Ameriprise has consistently recommended its own RiverSource (now renamed Columbia – fund companies love to change names when the old name is associated with unpleasantry) funds to its clients despite their high expense ratios and often poor performance while ignoring better alternatives. This is what happens when an advisor eschews fiduciary duty and operates under the FINRA suitability rule. Stuffing accounts full of their own proprietary mutual funds is a very effective way of transferring clients’ wealth to the owners/shareholders of the firm.
However, ERISA law requires that the sponsor of an employee retirement plan must act as a fiduciary. Ameriprise tried to do the same thing with its plan participants and offered them its own funds as investment choices within their 401(k) plan. The result is a lawsuit by their own employees/plan participants. Apparently, they resent having to invest in the same funds that Ameriprise recommends to its clients! According to Barron’s “surely thousands of articles have been written on how to pick the best mutual funds and spot the worst. But here’s a tip that doesn’t often come up: If a fund company’s employees are suing for being forced to invest in their own firm’s mutual funds, you probably want to steer clear”. We agree.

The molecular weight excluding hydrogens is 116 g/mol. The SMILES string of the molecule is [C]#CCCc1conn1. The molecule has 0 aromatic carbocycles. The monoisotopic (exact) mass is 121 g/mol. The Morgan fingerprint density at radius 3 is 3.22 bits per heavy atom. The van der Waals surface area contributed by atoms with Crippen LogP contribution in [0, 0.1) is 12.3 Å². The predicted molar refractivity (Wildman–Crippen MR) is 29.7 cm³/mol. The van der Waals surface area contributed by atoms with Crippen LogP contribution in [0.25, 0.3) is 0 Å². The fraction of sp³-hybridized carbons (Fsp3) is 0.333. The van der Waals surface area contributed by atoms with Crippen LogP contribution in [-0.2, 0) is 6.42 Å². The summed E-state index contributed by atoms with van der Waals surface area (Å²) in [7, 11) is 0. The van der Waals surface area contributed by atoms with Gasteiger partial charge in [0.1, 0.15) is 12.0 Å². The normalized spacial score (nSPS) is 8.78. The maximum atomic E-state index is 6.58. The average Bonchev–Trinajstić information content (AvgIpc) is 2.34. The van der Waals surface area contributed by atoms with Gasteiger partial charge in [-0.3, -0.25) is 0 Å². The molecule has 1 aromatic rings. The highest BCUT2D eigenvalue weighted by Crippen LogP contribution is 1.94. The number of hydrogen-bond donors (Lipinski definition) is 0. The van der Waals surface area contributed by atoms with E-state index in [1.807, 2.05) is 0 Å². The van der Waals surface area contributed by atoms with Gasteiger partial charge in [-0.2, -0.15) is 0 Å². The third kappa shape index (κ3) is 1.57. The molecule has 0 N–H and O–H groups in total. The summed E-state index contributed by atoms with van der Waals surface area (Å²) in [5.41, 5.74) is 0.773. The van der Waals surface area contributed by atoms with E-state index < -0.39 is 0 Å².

Perhaps Tommy Lee Jones, the new Ameriprise spokesperson, can address this in his next commercial. The expensive high-profile ad campaign has been running during award shows and major sporting events. Jones is seen leaning on a fence describing how Ameriprise has “worked hard for its customers since 1894″. However, as the New York Times points out, Ameriprise has only existed since 2005 when it was spun off from American Express. In the end, who pays for these expensive commercials? Apparently, it’s Ameriprise clients and their 401(k) plan participants. At least one of those groups has realized that it’s not a good deal.
Originally Posted at Talis Advisors on February 29, 2012 by Brent Everett.